Another poem in this issue that I loved was James S. Wilk’s “Dr. Helen Brooke Taussig.” I have never been a doctor, never even wanted to be one. In this poem, the narrator speaks about this woman as she practices medicine despite losing her hearing. The poet tells up bluntly how “She discarded her stethoscope” and then describes how the doctor’s fingers traced along the babies’ chests, “feeling for murmurs.” The poet then compares her facility with touch to a butterfly, giving the narrative a sense of lightness and joy, making a miracle out of loss. I could imagine what that must have felt like for her as she lost the one sense that was most important and necessary for her to practice her calling. Yet, the poem never descends into melancholy or cliche. Lovely work.
Another excellent poem, Larina Warnock’s, “Hospital Hush,” begins with a contradiction. Anyone who has ever spent time in a hospital knows that it is filled with noise, even in the dead of night; there is not such thing as “Hospital Hush.” The poem narrates the story of a parent watching over his/her gravely-ill child. The delightful thing about this poem is how the description of the noises profoundly contradicts the silent fear and sorrow of the parent. The very nature of those sounds (monitors, injections, doors clacking) illuminates the lack of news: the parent does not know if the child will get better. The silence of unknowing dwarfs the physical noise, creating a disharmony that is nearly unbearable. All this from a simple poem. The use of clear statments, “The door to room 24 in 10-North / of Doernbecher Children’s Hospital / clacks,” interspersed with parenthetical comments, “(no matter how / softly),” creates the reality for the reader. There is the real noise and then there are the murmurings the parent cannot help in the silence of his/her worry. Brilliant.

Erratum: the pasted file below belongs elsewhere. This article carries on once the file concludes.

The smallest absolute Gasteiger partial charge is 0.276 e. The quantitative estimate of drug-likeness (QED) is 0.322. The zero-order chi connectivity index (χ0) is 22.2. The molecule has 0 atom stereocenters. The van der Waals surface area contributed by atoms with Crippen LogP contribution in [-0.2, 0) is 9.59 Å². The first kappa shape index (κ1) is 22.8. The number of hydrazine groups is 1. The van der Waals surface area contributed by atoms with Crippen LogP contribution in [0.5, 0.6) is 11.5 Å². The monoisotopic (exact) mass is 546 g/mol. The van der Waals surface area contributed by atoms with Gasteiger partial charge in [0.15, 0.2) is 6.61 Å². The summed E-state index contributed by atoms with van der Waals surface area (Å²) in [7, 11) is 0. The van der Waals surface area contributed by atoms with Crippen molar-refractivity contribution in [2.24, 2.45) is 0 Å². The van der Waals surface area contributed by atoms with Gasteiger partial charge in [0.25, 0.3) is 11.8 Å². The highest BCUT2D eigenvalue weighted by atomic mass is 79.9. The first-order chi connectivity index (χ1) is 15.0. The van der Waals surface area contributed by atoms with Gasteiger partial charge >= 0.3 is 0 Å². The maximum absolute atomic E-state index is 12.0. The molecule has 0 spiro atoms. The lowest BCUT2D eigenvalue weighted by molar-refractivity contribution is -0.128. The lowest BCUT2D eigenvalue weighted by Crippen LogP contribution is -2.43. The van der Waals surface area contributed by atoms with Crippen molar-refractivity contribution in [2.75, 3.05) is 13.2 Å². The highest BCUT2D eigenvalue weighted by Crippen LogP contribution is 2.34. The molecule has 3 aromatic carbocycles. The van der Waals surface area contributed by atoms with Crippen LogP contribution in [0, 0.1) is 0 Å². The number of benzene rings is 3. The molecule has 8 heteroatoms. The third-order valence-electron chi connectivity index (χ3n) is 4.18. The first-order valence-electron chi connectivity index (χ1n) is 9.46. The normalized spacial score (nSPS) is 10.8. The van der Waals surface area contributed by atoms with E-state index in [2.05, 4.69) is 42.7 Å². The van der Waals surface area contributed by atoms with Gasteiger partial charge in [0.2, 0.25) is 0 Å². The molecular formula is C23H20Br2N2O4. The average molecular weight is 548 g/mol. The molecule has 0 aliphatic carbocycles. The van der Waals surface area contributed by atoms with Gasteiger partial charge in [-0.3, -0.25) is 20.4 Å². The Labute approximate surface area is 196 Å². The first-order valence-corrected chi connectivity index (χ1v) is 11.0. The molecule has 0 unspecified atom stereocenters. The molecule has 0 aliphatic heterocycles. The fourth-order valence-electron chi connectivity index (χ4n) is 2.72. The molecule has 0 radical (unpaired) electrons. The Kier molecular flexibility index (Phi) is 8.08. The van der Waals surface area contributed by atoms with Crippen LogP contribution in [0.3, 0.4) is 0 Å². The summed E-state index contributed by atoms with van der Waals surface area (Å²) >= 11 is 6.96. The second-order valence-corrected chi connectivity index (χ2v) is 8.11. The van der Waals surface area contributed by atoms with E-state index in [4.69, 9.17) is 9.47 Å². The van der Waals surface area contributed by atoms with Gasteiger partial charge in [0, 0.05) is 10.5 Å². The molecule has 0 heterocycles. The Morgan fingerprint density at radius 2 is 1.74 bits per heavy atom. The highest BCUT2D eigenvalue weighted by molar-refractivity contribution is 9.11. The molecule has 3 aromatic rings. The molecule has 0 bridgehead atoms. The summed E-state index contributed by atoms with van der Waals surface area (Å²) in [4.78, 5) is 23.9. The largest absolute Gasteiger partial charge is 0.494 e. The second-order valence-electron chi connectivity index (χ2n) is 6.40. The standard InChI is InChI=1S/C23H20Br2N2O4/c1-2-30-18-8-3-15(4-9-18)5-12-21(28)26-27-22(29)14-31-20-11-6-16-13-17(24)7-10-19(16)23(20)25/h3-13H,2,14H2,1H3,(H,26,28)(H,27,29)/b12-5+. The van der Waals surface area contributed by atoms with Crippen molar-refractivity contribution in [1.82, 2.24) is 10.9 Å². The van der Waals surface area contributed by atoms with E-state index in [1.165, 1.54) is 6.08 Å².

Unfortunately, not every poem in this issue speaks to me. For example, Kelly Grace Smith’s poem, “white lotus II,” seems to overflow with abstraction and superfluous language. It begins: “A single blossom / of bliss.” This is fine, except what is the “bliss?” Is is a person? A love-affair? A act of passion? I expected the metaphor to speak to me but in the second stanza, the reader is encouraged to believe that the narrator him/herself is the bloom: “I bloom only / in the dark of night.” How can one be both bliss and a bloom? The metaphor is broken over two concepts, neither of which are entirely believable. Unfortunately the poem continues in this vein, stumbling over such clichés as “beauty” and “ecstasy” and “suffering.” The most concrete detail is the reference to a “mountaintop.” Where is the human element? What part of this poem gives me something to which I can relate? I had no idea what was happening because the poem was composed entirely of pretty words and linebreaks. The poem might mean something to the poet but sadly it keeps readers from sharing the secret.
In the end, why even bother to ask “why write poetry?” Why sing? Why paint? Every piece of art begins with the soul of the artist, the voice of the poet wanting to get out. Sometimes it’s drivel and sometimes it’s a work so profound that the least one can do is share it with others, connect to a greater human community so that some reader in the world may take joy of it. If there’s even the slightest possibility of that happening I say, why the hell not?